Like most other high school students, I recently got through first semester finals. And believe me, I am ecstatic that they are finally over. The stress of finals is nearly inevitable, and I am definitely still recovering from all of that studying. Luckily, the library at my school was equipped with coloring books and relative quiet in order to stave off student anxiety, but even that wasn’t enough for me. I have never felt so scrambled, unsure, frazzled, and nervous than I was during the last couple of months of first semester of senior year. For quite some time, I went through the school day with a persistent knot in my stomach and a lump in my throat. I couldn’t imagine how I could get through so many assignments, violin practices, club meetings, and family events every day.
Fortunately, during one of my many fits of procrastination spent on Pinterest, I stumbled across a simple picture of a bullet journal. Something a little like this:
(Credits to prettyprintsandpaper.com for the awesome journal ideas!)
And something about it struck my fancy. I have always been a fervent list-maker and lover of stationary. What could be better than combining both lists and stationary in a way that could actually help me keep track of everything going on in my life? It almost sounded too good to be true. So, I dug around in my mess of a room for a fancy notebook my boss had given me and set myself up to begin journaling. With a wide variety of pens and my browser opened to my Pinterest page, I started by making an index, a key of symbols, and a year-long calendar. It was oddly therapeutic to give everything I would be putting in the journal a symbol, and was even more calming to resign myself to the task of designing my calendar.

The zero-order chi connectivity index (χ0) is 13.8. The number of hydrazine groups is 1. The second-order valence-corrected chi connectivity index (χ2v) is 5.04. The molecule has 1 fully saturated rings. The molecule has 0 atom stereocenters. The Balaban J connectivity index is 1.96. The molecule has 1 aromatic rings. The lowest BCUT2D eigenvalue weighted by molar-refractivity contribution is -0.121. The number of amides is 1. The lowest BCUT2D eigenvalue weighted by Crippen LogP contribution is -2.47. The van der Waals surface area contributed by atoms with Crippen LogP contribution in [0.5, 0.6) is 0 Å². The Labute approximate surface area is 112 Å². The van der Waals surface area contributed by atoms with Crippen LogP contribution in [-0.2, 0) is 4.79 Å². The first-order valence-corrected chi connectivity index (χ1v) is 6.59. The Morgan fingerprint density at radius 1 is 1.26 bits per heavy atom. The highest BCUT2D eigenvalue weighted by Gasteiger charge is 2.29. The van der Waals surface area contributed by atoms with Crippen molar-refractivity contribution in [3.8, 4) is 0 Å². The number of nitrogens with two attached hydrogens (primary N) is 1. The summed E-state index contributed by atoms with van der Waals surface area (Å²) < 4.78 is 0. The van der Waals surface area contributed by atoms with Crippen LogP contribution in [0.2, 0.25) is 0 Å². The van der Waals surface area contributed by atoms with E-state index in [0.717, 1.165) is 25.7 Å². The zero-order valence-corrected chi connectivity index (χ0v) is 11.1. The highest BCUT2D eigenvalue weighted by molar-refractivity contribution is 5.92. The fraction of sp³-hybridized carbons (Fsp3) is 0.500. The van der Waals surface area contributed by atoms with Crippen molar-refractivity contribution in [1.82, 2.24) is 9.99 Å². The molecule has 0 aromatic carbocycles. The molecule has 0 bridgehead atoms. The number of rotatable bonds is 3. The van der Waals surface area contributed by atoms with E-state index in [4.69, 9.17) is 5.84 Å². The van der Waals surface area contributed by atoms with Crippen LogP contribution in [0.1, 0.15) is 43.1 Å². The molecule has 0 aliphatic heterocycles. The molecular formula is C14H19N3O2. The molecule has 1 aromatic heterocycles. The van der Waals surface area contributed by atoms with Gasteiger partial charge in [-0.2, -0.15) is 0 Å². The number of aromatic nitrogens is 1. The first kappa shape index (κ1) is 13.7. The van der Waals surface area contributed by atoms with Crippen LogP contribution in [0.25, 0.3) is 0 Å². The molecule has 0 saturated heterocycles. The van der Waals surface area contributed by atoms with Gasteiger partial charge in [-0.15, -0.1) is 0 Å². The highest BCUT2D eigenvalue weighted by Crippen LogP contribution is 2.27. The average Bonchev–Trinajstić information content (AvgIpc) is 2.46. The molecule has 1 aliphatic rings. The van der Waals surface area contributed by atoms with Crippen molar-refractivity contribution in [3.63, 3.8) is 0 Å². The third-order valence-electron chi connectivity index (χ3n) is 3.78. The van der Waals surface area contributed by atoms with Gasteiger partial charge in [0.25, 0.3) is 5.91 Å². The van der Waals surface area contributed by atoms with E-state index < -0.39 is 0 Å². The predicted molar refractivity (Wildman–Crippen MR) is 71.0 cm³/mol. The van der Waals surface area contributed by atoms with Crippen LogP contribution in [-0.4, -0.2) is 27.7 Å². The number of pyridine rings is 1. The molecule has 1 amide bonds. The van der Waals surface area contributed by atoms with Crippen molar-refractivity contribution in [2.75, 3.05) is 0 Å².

It was then that I began creating monthly logs, a series of pages in my journal dedicated to laying out all the things I had to do each month. Everything that seemed to be piling up on me was a lot less threatening when it was laid out in a linear fashion.
From there, I broke down the events of my life even further into segments of daily logs. I began to record everything I did during the day. Not only did this get me to reflect on how I had spent my time, but it also showed me that I was actually getting stuff done, even if it felt like I wasn’t.
Of course, I also added in some fun pages, like my Senior Year Bucket List and a list of self-care ideas. And the journal keeps growing.
I’ll admit, I’m not the most artistic person in the world, so my journal is more simplistic than most. I do not spend a lot of time on cute doodles or particularly intricate lay-outs, though I would like to change that. I generally use it to plan, relax, and muse on different ideas. Bullet journaling has become like a form of therapy for me and, as nerdy as it sounds, making all of those lists is kind of fun! The tasks set before me immediately become much less daunting after I file them away in one of my lists, and nothing feels better than checking an item off once it has been completed. In a time filled with college applications, scholarship applications, homework assignments, orchestral pursuits, and maintaining some degree of a social life, my bullet journal has become a necessity. I would recommend bullet journaling for anyone who needs some clarity in a hectic lifestyle, especially students!
If you have a bullet journal, I would love to hear some of the ways that you use it. If not, try it! You will not regret it.
Hello and welcome to Girl Off Paper! I am so excited to share aspects of my travels, writing, education, and every day life with you. I decided to start this blog in order to express myself, de-stress, and create something that is completely and utterly me. On paper, I am an eighteen year old girl, a (mostly) straight-A student, a college applicant, a daughter, a sister, and a violinist. Off paper, I am a dreamer, a change-maker, a planner, a thinker. I can’t wait to use this site to show that. I hope you get some use out of Girl Off Paper as well: a laugh, a lesson learned, or an idea, perhaps. Please enjoy!